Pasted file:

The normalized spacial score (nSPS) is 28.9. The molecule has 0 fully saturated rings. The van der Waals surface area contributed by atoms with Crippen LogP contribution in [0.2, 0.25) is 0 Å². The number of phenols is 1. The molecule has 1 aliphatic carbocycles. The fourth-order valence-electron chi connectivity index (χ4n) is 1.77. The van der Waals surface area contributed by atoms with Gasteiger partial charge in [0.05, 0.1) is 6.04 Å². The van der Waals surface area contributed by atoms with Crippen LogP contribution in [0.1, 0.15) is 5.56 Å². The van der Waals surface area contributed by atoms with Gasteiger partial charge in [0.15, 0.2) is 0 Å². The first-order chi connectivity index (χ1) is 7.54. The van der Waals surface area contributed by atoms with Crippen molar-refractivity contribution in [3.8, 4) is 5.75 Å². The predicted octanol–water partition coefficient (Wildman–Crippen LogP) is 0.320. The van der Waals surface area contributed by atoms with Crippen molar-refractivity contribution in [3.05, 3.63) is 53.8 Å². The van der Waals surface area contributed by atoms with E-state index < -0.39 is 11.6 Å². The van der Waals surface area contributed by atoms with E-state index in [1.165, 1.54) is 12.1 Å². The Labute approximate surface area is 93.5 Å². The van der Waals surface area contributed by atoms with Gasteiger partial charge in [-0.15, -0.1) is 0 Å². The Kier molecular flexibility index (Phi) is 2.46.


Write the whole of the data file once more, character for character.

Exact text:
The normalized spacial score (nSPS) is 28.9. The molecule has 0 fully saturated rings. The van der Waals surface area contributed by atoms with Crippen LogP contribution in [0.2, 0.25) is 0 Å². The number of phenols is 1. The molecule has 1 aliphatic carbocycles. The fourth-order valence-electron chi connectivity index (χ4n) is 1.77. The van der Waals surface area contributed by atoms with Gasteiger partial charge in [0.05, 0.1) is 6.04 Å². The van der Waals surface area contributed by atoms with Crippen LogP contribution in [0.1, 0.15) is 5.56 Å². The van der Waals surface area contributed by atoms with Gasteiger partial charge in [0.15, 0.2) is 0 Å². The first-order chi connectivity index (χ1) is 7.54. The van der Waals surface area contributed by atoms with Crippen molar-refractivity contribution in [3.8, 4) is 5.75 Å². The predicted octanol–water partition coefficient (Wildman–Crippen LogP) is 0.320. The van der Waals surface area contributed by atoms with Crippen molar-refractivity contribution in [3.05, 3.63) is 53.8 Å². The van der Waals surface area contributed by atoms with E-state index < -0.39 is 11.6 Å². The van der Waals surface area contributed by atoms with E-state index in [1.165, 1.54) is 12.1 Å². The Labute approximate surface area is 93.5 Å². The van der Waals surface area contributed by atoms with Gasteiger partial charge in [-0.15, -0.1) is 0 Å². The Kier molecular flexibility index (Phi) is 2.46.